Nov. 17 - Saint Elizabeth of Hungary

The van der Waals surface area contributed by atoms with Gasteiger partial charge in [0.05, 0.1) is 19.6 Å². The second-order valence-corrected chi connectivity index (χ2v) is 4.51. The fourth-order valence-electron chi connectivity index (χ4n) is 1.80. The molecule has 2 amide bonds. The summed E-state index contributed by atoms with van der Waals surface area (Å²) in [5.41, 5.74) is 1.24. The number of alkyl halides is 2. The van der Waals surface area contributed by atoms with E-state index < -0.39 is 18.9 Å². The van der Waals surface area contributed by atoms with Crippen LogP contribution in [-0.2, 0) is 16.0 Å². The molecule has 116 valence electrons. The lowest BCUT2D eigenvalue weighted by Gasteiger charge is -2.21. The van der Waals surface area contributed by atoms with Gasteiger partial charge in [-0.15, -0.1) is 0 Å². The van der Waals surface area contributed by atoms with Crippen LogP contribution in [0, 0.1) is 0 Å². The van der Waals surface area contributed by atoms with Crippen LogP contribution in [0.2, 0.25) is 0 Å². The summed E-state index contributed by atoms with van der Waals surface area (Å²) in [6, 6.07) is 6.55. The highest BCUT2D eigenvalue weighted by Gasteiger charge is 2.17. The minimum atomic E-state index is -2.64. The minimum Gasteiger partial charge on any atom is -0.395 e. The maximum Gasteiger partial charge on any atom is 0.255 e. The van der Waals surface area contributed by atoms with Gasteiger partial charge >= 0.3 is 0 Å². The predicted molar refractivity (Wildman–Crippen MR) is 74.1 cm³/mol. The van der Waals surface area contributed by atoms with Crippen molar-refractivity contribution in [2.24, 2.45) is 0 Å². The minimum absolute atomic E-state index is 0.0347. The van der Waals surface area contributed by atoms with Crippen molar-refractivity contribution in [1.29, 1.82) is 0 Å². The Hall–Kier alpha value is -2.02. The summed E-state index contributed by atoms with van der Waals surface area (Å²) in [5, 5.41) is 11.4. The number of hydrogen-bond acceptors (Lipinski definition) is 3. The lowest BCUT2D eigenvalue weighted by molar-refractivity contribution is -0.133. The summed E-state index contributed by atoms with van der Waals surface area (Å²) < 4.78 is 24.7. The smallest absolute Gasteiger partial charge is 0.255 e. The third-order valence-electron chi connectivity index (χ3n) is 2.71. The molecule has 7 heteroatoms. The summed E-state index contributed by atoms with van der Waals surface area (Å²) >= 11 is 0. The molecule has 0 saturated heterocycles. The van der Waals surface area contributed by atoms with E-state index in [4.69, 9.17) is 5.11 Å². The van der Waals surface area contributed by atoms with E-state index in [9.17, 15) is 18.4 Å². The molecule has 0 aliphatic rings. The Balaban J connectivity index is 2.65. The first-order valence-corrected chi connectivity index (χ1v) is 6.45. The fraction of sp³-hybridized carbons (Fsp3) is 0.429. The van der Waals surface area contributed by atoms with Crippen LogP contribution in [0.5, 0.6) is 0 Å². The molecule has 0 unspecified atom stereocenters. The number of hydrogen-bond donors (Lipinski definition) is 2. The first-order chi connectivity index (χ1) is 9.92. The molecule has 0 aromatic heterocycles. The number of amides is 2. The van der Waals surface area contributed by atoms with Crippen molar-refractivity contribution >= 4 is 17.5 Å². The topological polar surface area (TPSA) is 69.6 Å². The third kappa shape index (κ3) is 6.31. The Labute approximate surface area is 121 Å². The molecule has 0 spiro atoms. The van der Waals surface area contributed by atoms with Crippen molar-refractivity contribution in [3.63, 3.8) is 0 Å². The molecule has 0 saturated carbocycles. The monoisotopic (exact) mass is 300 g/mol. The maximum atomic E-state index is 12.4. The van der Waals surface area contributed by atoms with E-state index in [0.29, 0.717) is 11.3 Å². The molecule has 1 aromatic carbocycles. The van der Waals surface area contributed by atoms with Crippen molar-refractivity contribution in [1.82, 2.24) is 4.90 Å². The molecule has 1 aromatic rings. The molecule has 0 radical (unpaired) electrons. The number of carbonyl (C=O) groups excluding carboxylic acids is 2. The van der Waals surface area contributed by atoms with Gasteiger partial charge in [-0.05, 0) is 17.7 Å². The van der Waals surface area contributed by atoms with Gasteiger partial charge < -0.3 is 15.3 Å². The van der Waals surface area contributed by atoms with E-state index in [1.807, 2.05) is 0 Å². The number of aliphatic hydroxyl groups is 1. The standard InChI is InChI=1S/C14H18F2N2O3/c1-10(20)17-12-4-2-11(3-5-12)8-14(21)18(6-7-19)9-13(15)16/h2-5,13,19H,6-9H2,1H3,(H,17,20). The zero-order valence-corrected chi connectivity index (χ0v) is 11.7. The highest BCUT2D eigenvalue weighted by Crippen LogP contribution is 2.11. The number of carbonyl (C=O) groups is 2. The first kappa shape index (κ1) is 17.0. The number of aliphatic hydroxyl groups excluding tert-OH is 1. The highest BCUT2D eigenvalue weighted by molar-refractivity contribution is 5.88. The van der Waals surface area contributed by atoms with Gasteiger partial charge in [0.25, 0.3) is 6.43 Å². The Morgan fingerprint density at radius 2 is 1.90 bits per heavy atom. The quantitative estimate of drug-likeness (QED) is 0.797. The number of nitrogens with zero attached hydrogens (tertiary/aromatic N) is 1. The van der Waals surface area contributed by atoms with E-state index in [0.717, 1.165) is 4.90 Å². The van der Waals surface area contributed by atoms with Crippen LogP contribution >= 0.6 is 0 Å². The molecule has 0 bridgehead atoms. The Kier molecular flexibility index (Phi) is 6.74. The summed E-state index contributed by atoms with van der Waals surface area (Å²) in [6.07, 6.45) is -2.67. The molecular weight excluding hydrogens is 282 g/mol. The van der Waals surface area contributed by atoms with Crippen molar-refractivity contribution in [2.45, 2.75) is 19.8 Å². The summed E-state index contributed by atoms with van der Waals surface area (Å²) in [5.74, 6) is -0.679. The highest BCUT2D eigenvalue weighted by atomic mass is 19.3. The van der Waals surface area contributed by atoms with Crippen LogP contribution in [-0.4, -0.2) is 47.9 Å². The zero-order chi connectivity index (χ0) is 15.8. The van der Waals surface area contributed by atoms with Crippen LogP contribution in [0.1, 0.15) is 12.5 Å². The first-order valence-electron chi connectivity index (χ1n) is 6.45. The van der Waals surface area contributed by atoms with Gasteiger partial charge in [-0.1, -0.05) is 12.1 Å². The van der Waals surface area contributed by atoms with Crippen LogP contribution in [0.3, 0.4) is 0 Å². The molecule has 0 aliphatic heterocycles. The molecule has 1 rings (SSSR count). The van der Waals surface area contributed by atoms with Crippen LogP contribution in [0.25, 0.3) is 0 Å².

St. Elizabeth of Hungary (1207–1231) was born in Hungary, the daughter of King Andrew II of Hungary and his wife Gertrude. As a child she was sent to Thuringa (now Germany) to be brought up with Prince Ludwig of Thuringa, whom she was to marry at the age of 14 in order to solidify a political alliance between the two nations. Their marriage was a very happy one, and they had three children together. Although Elizabeth was a princess surrounded by a magnificent court, she lived a humble life serving the sick and poor outside her castle walls. No amount of disapproval from those who considered this behavior beneath her royal status could dissuade her from her faithfulness to this task. One day, on her way to feed the poor, her husband stopped her and asked to see what she concealed beneath her mantle. The food she carried was miraculously replaced by roses, signifying God's approval of her charity. When her husband, after six years of marriage, tragically died on his way to join the crusade in Jerusalem, Elizabeth was grief-stricken. She vowed to never remarry, and eventually left her life of nobility to join the Secular Franciscans as a penitent. She continued her charitable works to an even greater degree, and helped Thuringa recover from a famine by giving them a huge gift of grain. It was this act, along with her habit of distributing bread to the poor, that made her the patron saint of bakers. She is also the patron of hospitals, the homeless, widows, charities, and nursing homes. St. Elizabeth of Hungary's feast day is November 17th.

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